By Craig Loehle
Presented at the Irfan Colloquia Session #2 (English)
Bahá'í National Center: Wilmette, Illinois, US
March 25-27, 1994.
Presented Saturday, 17:00-17:45
Parables are a traditional vehicle of communication in revelatory writing, exemplified most clearly in the parables of Jesus. The advantage of a parable is that one draws out its meaning as a consequence of a concrete story which the reader can identify with, rather than by trying to grasp an abstraction. On the surface, the Bahá'í revelation does not seem to be dominated by parables. While the Seven Valleys and the Four Valleys is metaphorical and much mystic language is used in the Bahá'í revelation, much of the language is straightforward. It is suggested that parables may be found to actually occupy a central role In the form of the history of the Faith. A parable is a story told as if it were true in order to convey a particular truth. In the Bahá'í revelation, the stories told are actually and in fact true, but convey spiritual meanings in exactly the same way as traditional parables. In this sense they may be compared directly with the stories in the Old Testament, such as those of Noah and Jonah, except that these old stories are not demonstrably true, whereas those in Bahá'í history are.
One of the dominant parables running throughout Bahá'í history is the parable of the prison. Never before in religious history have prisons played such a central role. It was in the Black Pit that the Maid of Heaven appeared to Bahá'u'lláh. The gaolers of the Báb became His followers. Bahá'u'lláh entered the prison city of Akka in chains and ignomy, but ended His life in evident victory at Bahji. In every case, imprisonment was turned into victory, demonstrating the quality of God's Dominion. We can see clearly that even the great empires who conspired to stop His cause were powerless to do so, From this we may draw the inference that He will also assist His cause today. These stories are also a metaphor for our own imprisonment within our society, within our limitations, within our lack of willpower, and reveal to us the power that alone can free us.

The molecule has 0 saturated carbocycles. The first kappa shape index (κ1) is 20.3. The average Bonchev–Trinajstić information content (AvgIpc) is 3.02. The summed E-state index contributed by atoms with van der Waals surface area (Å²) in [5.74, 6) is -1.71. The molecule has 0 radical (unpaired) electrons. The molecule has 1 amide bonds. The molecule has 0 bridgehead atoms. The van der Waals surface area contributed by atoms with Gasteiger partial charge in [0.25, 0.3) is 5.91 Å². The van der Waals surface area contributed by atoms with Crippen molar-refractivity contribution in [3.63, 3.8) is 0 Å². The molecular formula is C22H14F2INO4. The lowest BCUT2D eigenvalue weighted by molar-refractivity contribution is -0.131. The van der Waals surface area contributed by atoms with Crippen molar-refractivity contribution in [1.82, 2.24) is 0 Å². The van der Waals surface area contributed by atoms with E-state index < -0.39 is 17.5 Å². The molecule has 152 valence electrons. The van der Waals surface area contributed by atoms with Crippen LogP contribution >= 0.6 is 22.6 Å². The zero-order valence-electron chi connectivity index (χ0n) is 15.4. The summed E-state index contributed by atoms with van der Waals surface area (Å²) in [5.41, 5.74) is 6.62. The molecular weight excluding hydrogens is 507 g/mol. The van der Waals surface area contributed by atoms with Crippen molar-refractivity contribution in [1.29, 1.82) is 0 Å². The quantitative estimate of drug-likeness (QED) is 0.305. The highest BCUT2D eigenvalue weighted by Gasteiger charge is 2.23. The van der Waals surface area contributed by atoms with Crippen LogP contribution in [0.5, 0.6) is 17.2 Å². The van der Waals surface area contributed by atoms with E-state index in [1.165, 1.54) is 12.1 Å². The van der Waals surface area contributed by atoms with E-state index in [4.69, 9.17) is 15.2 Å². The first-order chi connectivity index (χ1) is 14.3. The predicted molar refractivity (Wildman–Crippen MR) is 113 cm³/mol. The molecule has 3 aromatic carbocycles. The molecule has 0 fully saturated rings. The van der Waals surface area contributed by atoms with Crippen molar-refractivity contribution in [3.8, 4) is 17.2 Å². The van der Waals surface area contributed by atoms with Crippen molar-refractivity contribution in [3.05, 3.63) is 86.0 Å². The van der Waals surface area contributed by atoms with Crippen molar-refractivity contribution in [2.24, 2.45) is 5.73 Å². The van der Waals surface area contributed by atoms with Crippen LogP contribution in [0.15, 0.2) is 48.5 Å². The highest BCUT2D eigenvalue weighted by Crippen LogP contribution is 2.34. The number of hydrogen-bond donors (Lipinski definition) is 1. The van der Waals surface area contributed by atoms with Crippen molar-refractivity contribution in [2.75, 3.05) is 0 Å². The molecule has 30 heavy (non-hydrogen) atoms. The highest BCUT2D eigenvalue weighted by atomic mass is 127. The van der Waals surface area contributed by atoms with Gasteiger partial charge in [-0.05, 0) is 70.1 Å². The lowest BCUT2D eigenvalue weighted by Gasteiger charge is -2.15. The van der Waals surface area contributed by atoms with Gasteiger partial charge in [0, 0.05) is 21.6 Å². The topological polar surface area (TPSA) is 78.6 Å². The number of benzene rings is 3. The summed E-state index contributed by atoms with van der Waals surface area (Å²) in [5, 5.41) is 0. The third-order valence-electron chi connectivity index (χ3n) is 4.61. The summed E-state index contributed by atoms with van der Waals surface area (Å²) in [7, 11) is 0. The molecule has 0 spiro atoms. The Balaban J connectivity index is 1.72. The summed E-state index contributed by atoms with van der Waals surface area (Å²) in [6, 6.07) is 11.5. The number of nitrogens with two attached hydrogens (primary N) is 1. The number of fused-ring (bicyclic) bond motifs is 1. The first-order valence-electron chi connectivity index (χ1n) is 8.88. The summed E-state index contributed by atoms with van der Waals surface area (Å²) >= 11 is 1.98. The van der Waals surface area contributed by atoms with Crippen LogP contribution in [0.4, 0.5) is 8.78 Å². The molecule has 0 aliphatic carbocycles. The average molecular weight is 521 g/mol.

Other parables include the parable of the journey, the parable of the search, and others. Journeys play a central role in Baháíí history, including the pilgrims who walked to Akka and those such as Salman who undertook journeys for Bahá'u'lláh. These journeys play out in real circumstances the metaphorical journey that Bahá'u'lláh describes in the Seven Valleys.
Overall, this essay describes the nature of parables and relates those in Bahá'í history and their meanings.
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